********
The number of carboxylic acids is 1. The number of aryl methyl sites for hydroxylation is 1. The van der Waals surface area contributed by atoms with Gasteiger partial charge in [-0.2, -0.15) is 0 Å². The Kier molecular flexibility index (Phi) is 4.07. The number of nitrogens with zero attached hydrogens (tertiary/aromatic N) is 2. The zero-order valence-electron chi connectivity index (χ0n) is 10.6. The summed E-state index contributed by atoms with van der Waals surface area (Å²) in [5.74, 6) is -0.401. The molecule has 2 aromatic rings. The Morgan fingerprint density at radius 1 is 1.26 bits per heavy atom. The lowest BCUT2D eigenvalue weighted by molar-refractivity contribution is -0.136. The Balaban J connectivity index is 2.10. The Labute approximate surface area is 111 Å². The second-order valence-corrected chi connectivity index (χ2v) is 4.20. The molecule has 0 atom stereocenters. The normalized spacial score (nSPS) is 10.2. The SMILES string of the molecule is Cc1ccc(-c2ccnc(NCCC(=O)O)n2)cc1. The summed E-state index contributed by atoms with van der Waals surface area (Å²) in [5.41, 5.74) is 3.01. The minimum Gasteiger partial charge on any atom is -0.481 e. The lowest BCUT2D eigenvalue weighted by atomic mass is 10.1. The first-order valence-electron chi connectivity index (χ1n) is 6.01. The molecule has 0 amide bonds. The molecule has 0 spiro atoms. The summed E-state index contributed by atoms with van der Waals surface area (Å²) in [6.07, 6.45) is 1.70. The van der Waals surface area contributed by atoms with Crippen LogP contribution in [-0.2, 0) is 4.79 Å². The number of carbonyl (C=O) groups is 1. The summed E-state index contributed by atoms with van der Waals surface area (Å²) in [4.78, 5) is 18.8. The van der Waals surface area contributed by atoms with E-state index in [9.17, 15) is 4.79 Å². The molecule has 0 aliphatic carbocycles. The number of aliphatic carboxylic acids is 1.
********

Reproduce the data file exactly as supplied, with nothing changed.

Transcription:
The number of carboxylic acids is 1. The number of aryl methyl sites for hydroxylation is 1. The van der Waals surface area contributed by atoms with Gasteiger partial charge in [-0.2, -0.15) is 0 Å². The Kier molecular flexibility index (Phi) is 4.07. The number of nitrogens with zero attached hydrogens (tertiary/aromatic N) is 2. The zero-order valence-electron chi connectivity index (χ0n) is 10.6. The summed E-state index contributed by atoms with van der Waals surface area (Å²) in [5.74, 6) is -0.401. The molecule has 2 aromatic rings. The Morgan fingerprint density at radius 1 is 1.26 bits per heavy atom. The lowest BCUT2D eigenvalue weighted by molar-refractivity contribution is -0.136. The Balaban J connectivity index is 2.10. The Labute approximate surface area is 111 Å². The second-order valence-corrected chi connectivity index (χ2v) is 4.20. The molecule has 0 atom stereocenters. The normalized spacial score (nSPS) is 10.2. The SMILES string of the molecule is Cc1ccc(-c2ccnc(NCCC(=O)O)n2)cc1. The summed E-state index contributed by atoms with van der Waals surface area (Å²) in [5.41, 5.74) is 3.01. The minimum Gasteiger partial charge on any atom is -0.481 e. The lowest BCUT2D eigenvalue weighted by atomic mass is 10.1. The first-order valence-electron chi connectivity index (χ1n) is 6.01. The molecule has 0 amide bonds. The molecule has 0 spiro atoms. The summed E-state index contributed by atoms with van der Waals surface area (Å²) in [6.07, 6.45) is 1.70. The van der Waals surface area contributed by atoms with Crippen LogP contribution in [-0.2, 0) is 4.79 Å². The number of carbonyl (C=O) groups is 1. The summed E-state index contributed by atoms with van der Waals surface area (Å²) in [4.78, 5) is 18.8. The van der Waals surface area contributed by atoms with E-state index in [9.17, 15) is 4.79 Å². The molecule has 0 aliphatic carbocycles. The number of aliphatic carboxylic acids is 1.